‘God of War’ makes rewarding changes to formula | The Triangle
Arts & Entertainment

‘God of War’ makes rewarding changes to formula

“Truth is rarely so pretty as myth and legend.”

This quote from “God of War” has been particularly poignant across my journey with the game, available now on PlayStation 4.

Anyone who played the original God of War trilogy will no doubt remember Kratos’ adventures based in Greek myth. His fantastical, blood soaked thrills presented us with unparalleled spectacle that we had never seen before in games. Kratos with his iconic Blades of Chaos would fight with legendary creatures such as the cerberus or the minotaur, and he would even tussle with the gods themselves in unreal ways. In one word those games were legendary.

But “God of War” is a completely different experience. Instead of focusing on the epic of myth, it focuses on the intimate and the personal.

Don’t get me wrong, the world in “God of War” is still deeply entrenched in myth. This time around however it is no longer based in Greek myth, but rather in Norse mythology, whose snow-covered lands present a stark difference to Olympus. However as stunning of a background as that is, it does not propel the story, only adding a gorgeous backdrop.

In “God of War” we are presented with an older, more subdued Kratos, who is on a journey with his young son Atreus. Kratos is trying to teach his son his ways, but also trying to build a relationship with him, which is something he struggles with. This is not the raged-filled Kratos from before. His past still haunts him and he is challenged by who he is, the father he wants to be and who he wants his son to become.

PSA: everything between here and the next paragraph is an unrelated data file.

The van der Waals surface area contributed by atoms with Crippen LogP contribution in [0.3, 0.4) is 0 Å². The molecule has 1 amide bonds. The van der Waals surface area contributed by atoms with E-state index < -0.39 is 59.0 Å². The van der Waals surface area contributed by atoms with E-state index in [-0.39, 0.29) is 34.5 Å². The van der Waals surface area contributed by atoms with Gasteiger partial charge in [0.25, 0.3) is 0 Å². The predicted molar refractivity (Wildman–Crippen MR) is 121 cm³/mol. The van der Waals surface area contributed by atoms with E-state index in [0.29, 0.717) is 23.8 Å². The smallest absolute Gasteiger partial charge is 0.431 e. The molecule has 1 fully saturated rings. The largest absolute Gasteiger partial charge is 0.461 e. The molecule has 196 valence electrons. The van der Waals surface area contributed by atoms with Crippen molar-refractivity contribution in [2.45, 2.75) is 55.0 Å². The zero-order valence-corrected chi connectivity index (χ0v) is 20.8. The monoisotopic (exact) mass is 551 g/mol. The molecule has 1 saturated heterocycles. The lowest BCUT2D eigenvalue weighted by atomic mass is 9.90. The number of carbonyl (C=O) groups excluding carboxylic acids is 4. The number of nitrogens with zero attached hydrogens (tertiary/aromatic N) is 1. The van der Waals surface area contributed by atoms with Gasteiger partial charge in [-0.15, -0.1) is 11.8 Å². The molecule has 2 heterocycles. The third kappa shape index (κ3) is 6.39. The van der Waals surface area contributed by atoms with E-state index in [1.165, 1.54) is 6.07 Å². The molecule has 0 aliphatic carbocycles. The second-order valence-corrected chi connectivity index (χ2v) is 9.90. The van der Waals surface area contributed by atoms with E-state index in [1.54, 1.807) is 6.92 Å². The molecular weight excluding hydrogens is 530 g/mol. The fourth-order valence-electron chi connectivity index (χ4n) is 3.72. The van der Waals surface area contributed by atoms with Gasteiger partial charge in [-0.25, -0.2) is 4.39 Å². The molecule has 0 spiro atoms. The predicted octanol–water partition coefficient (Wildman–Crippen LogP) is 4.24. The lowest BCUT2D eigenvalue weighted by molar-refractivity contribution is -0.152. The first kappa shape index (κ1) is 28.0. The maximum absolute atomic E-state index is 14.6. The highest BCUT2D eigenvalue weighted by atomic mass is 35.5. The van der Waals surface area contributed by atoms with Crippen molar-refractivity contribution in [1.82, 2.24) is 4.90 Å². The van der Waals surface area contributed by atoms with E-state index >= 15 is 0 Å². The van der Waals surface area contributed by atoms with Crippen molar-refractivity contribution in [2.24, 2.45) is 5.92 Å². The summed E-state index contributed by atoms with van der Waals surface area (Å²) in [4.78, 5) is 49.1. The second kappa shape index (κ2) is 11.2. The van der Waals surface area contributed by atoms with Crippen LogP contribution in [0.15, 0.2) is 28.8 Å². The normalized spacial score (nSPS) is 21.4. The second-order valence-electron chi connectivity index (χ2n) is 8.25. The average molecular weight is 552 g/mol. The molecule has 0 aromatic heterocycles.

The game hinges itself on the relationship between these two characters, which could have proved annoying, but pays off beautifully. Over the course of my over 25 hours with the game, I genuinely started to care for Kratos and Atreus. Their relationship just feels so authentic and relatable. Without giving too much away, the way it develops over the course of the story is gripping and made me yearn for more.

However, I wouldn’t buy this relationship if it wasn’t for the game’s world-class writing. “God of War” easily has some of the best writing I have ever seen in a game. Its writing reminds me of great dramas or television series.

Every character is written to perfection, from major characters like Atreus to more ancillary characters like Brok and Sindri, the dwarven blacksmiths. The writing is comedic at times, poignant, determined and consistent. Every character you meet in the game has a purpose and they all feel unique. They have personalities, established, logical motivations and dynamic character arcs. All the characters are so believable and seeing them evolve over the story is a treat.

Moreover, the world the characters inhabit can be just as compelling. Setting the game in Norse mythology was an excellent idea. The environments are so different from what we have seen before, and the art direction is astounding. Everything from the frosty woodlands to huge mountains has a great aesthetic and really push the hardware. The particle effects are also great, whether it be dust floating in the sunlight or blood flying from enemies.